Graduation Year


Document Type




Degree Granting Department

Engineering Management

Major Professor

Ali Yalcin, Ph.D

Committee Member

William A. Miller, Ph.D

Committee Member

Paul McCright, Ph.D


decision under uncertainty, humanitarian assistance, disaster relief, decision making, disaster management


With the increase in the occurrence of disasters (natural and man-made) that leave people injured, handicapped or dead, the disaster management theory is gaining more importance. As a consequence, human assistance and disaster relief organizations are managing increasingly more inventories anticipated to help people in need. Donations are the common means used by humanitarian relief organizations for procuring commodities to support some of their programs. Previous experiences have indicated that donations become a burden instead of offering relief when they do not match actual victims' needs. Accepting or rejecting donations is a key issue that can produce not only economic losses but loss of lives as well.

The objective of this thesis is to provide a means of assessing acceptance or rejection decisions using decision tree analysis theory and utility theory. The proposed model considers the inputs that a decision-maker may face when accepting or rejecting a donation. Such inputs include these categories: the probability of the occurrence of disaster, the need for and further use of a commodity, the unit price and holding cost of the item, the benefit provided by the donation, and the probability of having subsequent donations when the initial donation is initially rejected. Various scenarios are simulated in Excel® environment through the Monte Carlo process. This will assess the varied impacts from the alternative inputs in the decision making process; a sensitivity analysis will evaluate the effects of various decisions.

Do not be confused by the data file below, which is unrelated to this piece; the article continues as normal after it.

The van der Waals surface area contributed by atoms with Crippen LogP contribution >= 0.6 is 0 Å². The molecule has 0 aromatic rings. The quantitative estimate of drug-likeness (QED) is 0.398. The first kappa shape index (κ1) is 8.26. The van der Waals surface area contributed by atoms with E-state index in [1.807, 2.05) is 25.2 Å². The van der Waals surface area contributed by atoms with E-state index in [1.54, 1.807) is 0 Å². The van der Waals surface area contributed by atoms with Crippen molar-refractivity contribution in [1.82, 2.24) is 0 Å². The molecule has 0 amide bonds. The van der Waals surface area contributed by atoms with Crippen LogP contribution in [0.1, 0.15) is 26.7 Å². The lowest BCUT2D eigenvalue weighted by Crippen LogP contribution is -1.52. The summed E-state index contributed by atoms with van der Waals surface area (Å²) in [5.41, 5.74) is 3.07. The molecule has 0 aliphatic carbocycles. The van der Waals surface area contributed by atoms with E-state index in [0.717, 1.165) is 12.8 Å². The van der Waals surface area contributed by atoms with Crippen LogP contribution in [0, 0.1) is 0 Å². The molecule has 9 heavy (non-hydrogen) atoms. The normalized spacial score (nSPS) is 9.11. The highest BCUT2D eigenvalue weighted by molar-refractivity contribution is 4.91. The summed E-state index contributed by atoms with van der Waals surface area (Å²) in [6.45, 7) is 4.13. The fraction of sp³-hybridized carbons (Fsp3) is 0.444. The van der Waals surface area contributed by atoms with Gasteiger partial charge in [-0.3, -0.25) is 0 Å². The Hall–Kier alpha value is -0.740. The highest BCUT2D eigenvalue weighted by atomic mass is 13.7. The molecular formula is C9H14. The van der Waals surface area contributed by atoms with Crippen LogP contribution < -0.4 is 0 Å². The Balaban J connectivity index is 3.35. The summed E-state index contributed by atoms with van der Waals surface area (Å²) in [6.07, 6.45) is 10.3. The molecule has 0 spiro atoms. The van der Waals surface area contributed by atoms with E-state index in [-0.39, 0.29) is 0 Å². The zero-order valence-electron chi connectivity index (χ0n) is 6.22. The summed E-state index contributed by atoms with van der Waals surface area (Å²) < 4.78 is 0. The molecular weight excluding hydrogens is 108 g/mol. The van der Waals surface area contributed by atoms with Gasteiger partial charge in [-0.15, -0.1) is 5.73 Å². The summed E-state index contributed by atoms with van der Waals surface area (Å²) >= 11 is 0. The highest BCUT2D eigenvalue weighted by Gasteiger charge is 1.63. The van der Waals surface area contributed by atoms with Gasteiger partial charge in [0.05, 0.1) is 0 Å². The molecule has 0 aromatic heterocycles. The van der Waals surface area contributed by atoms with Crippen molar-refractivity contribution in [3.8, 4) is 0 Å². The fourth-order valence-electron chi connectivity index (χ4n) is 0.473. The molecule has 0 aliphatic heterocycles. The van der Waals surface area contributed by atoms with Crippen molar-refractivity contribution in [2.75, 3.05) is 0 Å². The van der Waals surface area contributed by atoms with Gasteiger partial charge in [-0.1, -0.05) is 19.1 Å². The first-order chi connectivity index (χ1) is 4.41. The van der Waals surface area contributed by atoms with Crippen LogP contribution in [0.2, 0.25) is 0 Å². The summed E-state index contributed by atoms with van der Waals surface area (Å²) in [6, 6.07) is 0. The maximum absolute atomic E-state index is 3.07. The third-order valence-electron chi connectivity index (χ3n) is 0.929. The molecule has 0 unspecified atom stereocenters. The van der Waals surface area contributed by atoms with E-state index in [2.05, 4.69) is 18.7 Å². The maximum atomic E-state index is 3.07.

The results obtained from the simulation of the diverse scenarios indicate that the decision of accepting or rejecting donations is driven more by the possibility of the use of the commodity than by the probability of occurrence of the disaster. The findings from the model also indicate that the decision of accepting or rejecting is more sensitive to the relationship of sale price to benefit deployment of the commodity than to sale price alone. The simulation of the expected monetary benefit of the relief provided results in the development of graphs that can affect the decision making process when accepting or rejecting donations.